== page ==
Southport Pier is referred to as the first true "pleasure pier", being one of the earliest pier structures to be erected using iron. A design from James Brunlees was approved at a cost of £8,700 and on 4 August 1859 a large crowd witnessed the driving home of the first support pile. The opening of the pier was celebrated on 2 August 1860.
Louis-Napoléon Bonaparte lived in exile on Lord Street, the main thoroughfare of Southport, between 1846 and 1848, before returning to France to become President and subsequently Emperor of the French. During his reign, he caused much of the medieval centre of Paris to be replaced with broad tree-lined boulevards, covered walkways and arcades, just like Lord Street. On the strength of this coincidence, it has been suggested that the redevelopment may have been inspired by memories of Southport's town centre.
From 1894 to 1912 Birkdale and the adjoining village of Ainsdale were separate from Southport and administered by Birkdale Urban District Council before becoming part of the county borough of Southport in 1912. This was a huge expansion of the town.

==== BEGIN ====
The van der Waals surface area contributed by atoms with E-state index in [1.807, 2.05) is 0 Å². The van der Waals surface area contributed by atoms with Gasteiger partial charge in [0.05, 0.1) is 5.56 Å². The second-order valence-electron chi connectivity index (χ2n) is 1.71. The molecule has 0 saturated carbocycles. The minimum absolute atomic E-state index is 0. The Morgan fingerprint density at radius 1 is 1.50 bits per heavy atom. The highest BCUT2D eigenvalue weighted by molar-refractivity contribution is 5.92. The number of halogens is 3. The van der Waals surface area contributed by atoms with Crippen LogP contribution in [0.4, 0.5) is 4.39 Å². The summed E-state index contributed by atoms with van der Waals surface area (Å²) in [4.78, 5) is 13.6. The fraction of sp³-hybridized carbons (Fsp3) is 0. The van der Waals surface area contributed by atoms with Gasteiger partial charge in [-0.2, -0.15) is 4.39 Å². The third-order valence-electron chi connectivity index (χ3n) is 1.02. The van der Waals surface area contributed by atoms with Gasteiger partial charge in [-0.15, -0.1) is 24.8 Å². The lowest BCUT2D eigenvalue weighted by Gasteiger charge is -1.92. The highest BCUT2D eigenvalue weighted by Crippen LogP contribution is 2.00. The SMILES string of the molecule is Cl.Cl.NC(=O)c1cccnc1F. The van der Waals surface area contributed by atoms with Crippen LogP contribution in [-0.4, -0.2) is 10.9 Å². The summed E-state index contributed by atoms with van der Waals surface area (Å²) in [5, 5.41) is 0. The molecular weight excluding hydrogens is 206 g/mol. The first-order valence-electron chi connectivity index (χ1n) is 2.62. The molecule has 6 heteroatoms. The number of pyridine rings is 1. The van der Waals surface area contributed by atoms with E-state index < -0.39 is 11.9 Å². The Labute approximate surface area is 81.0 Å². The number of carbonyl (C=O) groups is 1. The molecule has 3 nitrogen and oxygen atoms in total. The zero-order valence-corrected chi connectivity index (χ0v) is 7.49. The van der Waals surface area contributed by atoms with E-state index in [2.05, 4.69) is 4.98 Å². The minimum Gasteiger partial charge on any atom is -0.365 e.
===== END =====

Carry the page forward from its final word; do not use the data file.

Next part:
In 1925, the RNLI abandoned the station at Southport and left the town with no lifeboat. In the late 1980s, after a series of tragedies, local families from Southport started to raise funds and bought a new lifeboat for the town stationed at the old RNLI lifeboat house. The lifeboat, operated by the Southport Offshore Rescue Trust is completely independent from the RNLI and receives no money from them. Instead it relies entirely on donations from the general public.
On 21 March 1926, Henry Seagrave set the land speed record in his 4-litre Sunbeam Tiger Ladybird on the sands at Southport at 152.33 mph (245.149 km/h). This record lasted for just over a month, until broken by J.G. Parry-Thomas. Southport Offshore Rescue Trust